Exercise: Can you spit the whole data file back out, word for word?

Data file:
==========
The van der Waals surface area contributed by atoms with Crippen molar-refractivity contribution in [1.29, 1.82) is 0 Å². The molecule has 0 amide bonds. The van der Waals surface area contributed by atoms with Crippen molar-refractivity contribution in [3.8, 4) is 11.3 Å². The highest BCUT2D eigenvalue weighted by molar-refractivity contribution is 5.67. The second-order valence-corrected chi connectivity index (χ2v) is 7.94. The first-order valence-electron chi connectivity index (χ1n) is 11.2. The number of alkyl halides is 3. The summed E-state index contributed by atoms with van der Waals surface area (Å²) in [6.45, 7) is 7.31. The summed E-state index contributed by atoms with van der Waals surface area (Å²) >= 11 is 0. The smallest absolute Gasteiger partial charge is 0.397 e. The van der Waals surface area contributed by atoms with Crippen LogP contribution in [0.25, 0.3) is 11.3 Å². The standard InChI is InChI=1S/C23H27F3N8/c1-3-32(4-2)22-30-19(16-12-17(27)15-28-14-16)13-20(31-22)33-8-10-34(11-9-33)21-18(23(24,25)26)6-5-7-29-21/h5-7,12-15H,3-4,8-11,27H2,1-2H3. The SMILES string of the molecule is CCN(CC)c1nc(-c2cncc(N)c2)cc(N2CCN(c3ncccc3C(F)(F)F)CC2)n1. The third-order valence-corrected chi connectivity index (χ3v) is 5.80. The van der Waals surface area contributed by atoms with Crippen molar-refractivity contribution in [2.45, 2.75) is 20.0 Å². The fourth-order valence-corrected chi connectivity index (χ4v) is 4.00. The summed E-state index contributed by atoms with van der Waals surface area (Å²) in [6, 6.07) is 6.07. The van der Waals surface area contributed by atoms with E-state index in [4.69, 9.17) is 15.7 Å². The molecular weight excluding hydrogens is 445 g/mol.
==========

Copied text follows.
The van der Waals surface area contributed by atoms with Crippen molar-refractivity contribution in [1.29, 1.82) is 0 Å². The molecule has 0 amide bonds. The van der Waals surface area contributed by atoms with Crippen molar-refractivity contribution in [3.8, 4) is 11.3 Å². The highest BCUT2D eigenvalue weighted by molar-refractivity contribution is 5.67. The second-order valence-corrected chi connectivity index (χ2v) is 7.94. The first-order valence-electron chi connectivity index (χ1n) is 11.2. The number of alkyl halides is 3. The summed E-state index contributed by atoms with van der Waals surface area (Å²) in [6.45, 7) is 7.31. The summed E-state index contributed by atoms with van der Waals surface area (Å²) >= 11 is 0. The smallest absolute Gasteiger partial charge is 0.397 e. The van der Waals surface area contributed by atoms with Crippen LogP contribution in [0.25, 0.3) is 11.3 Å². The standard InChI is InChI=1S/C23H27F3N8/c1-3-32(4-2)22-30-19(16-12-17(27)15-28-14-16)13-20(31-22)33-8-10-34(11-9-33)21-18(23(24,25)26)6-5-7-29-21/h5-7,12-15H,3-4,8-11,27H2,1-2H3. The SMILES string of the molecule is CCN(CC)c1nc(-c2cncc(N)c2)cc(N2CCN(c3ncccc3C(F)(F)F)CC2)n1. The third-order valence-corrected chi connectivity index (χ3v) is 5.80. The van der Waals surface area contributed by atoms with Crippen molar-refractivity contribution in [2.45, 2.75) is 20.0 Å². The fourth-order valence-corrected chi connectivity index (χ4v) is 4.00. The summed E-state index contributed by atoms with van der Waals surface area (Å²) in [6, 6.07) is 6.07. The van der Waals surface area contributed by atoms with E-state index in [4.69, 9.17) is 15.7 Å². The molecular weight excluding hydrogens is 445 g/mol.